Neuron-like machinery helps anemones decide when to sting

The predatory starlet sea anemone

Nature Photographers Ltd/Alamy

A special protein that functions a bit like a neuron allows anemones to choose when and who to sting. Understanding how these cells guide stinging decisions shows how even the tiniest, subtle molecular evolutionary adaptations can drastically change an organism’s behavior.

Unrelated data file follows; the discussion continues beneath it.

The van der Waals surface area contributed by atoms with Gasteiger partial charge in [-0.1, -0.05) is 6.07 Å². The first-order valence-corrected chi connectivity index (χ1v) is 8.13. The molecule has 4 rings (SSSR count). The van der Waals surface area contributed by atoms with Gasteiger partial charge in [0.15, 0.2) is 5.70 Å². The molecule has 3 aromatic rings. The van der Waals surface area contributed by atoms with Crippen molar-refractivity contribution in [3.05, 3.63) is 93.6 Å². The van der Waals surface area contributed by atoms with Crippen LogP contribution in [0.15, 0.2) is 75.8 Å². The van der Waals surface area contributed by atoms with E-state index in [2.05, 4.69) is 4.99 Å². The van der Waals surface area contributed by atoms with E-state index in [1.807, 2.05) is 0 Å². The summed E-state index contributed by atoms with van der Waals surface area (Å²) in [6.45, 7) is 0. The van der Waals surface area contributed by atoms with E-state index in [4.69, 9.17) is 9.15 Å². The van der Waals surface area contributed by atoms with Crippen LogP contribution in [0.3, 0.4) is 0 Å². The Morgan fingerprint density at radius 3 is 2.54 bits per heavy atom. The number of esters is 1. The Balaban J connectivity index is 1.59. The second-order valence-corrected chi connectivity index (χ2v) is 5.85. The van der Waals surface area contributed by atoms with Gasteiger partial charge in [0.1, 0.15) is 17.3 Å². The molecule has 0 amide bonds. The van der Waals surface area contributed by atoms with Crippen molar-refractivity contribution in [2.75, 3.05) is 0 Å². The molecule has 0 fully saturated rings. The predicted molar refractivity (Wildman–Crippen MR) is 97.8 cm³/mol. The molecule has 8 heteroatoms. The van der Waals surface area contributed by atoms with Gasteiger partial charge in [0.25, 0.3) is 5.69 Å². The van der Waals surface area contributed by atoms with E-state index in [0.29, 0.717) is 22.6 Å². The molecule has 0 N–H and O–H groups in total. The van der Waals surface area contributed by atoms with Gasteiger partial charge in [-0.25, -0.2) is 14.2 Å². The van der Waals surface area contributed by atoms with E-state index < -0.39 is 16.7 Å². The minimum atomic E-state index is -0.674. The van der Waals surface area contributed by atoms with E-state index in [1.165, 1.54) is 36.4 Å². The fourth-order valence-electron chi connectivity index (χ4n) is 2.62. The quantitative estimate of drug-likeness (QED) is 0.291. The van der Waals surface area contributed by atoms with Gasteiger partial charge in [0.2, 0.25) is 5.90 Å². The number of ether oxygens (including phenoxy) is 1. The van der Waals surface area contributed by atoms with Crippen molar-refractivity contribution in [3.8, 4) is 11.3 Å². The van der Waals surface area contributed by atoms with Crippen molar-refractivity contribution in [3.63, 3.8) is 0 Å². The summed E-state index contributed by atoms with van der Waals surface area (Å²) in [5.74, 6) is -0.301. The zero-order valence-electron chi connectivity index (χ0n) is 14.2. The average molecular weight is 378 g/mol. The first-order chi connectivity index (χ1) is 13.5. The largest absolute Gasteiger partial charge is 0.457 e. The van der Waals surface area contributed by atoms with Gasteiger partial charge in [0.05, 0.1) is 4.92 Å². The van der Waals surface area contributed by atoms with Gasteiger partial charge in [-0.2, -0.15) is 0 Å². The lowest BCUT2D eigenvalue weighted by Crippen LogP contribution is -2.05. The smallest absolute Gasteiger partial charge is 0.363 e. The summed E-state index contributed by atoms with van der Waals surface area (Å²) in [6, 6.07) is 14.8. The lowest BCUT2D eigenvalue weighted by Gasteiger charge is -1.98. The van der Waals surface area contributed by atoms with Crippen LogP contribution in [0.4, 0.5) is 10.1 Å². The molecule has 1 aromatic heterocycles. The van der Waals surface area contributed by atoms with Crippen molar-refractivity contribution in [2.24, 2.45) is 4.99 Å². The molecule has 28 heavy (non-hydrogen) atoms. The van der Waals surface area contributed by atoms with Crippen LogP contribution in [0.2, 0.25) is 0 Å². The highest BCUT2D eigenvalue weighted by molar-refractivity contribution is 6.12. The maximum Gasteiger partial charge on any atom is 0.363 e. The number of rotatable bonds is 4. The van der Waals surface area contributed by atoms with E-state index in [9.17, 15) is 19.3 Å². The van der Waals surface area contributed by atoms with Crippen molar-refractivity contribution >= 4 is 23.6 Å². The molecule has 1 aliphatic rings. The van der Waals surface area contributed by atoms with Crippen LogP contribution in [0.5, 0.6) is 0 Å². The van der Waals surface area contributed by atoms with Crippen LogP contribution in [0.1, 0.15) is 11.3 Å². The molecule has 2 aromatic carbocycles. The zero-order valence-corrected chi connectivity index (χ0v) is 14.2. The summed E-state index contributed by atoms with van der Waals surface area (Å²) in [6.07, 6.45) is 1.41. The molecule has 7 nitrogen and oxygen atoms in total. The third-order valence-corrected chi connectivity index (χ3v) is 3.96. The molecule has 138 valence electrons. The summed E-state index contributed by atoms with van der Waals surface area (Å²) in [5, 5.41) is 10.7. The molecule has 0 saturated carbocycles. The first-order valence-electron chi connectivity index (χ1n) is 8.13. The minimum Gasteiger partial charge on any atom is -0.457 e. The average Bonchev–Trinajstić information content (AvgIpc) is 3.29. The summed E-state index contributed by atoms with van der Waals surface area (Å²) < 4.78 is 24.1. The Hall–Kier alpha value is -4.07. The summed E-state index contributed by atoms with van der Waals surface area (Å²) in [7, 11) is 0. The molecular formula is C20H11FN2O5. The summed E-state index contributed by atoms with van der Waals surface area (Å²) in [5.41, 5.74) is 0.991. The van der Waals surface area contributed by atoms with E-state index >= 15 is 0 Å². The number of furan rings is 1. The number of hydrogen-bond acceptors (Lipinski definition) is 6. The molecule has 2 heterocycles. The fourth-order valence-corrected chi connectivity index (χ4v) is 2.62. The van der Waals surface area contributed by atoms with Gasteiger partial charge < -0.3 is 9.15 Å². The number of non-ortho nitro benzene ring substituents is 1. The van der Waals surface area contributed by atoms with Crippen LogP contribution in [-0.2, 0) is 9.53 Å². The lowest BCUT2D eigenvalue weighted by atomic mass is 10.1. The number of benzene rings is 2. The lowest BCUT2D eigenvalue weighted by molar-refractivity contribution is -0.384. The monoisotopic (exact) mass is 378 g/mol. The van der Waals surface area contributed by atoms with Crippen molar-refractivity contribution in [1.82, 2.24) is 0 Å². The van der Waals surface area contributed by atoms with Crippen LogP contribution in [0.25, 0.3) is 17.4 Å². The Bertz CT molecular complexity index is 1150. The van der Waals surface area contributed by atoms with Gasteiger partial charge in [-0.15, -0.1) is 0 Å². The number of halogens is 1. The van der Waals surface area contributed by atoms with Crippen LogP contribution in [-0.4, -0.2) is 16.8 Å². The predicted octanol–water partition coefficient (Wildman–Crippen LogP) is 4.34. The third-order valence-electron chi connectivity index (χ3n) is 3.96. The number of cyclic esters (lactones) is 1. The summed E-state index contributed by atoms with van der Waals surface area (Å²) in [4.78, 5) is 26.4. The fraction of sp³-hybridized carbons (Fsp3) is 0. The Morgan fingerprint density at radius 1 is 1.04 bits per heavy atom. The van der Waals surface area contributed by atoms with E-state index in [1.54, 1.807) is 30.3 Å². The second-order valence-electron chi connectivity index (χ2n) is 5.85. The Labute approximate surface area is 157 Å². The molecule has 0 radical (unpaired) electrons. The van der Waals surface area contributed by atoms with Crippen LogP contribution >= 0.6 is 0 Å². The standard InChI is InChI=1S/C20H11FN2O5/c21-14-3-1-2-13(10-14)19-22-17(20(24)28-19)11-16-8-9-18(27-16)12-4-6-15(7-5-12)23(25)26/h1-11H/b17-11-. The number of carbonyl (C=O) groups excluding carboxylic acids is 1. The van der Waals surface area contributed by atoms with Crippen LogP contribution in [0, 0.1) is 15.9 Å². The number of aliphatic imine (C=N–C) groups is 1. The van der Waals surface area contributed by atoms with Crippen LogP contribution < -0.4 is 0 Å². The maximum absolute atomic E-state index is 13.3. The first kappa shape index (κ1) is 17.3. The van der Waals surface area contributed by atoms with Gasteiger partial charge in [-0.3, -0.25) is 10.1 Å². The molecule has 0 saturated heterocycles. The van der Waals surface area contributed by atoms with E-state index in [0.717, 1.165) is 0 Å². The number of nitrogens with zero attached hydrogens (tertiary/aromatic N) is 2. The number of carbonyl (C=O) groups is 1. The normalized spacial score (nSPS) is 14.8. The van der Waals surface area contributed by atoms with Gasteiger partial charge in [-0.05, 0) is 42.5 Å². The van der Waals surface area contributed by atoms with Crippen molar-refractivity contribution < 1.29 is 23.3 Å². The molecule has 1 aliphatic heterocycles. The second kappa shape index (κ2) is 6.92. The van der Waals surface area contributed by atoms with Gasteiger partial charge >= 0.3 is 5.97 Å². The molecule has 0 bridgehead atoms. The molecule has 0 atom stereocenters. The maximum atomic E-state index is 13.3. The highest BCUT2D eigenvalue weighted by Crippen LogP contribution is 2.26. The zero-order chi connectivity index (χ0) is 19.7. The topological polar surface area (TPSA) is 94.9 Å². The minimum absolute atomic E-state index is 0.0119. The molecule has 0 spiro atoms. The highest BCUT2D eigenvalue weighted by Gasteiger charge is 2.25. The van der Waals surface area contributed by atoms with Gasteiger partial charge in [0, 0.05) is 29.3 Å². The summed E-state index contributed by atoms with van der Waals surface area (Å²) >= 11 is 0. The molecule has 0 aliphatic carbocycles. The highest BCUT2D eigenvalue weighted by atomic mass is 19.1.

Anemones sting by shooting out venom-covered barbs called nematocytes. Once these are shot out, they can grow to 20 to 50 times their original size and travel at the speed of a fired bullet, according to Nicholas Bellono at Harvard University.

“It’s one of …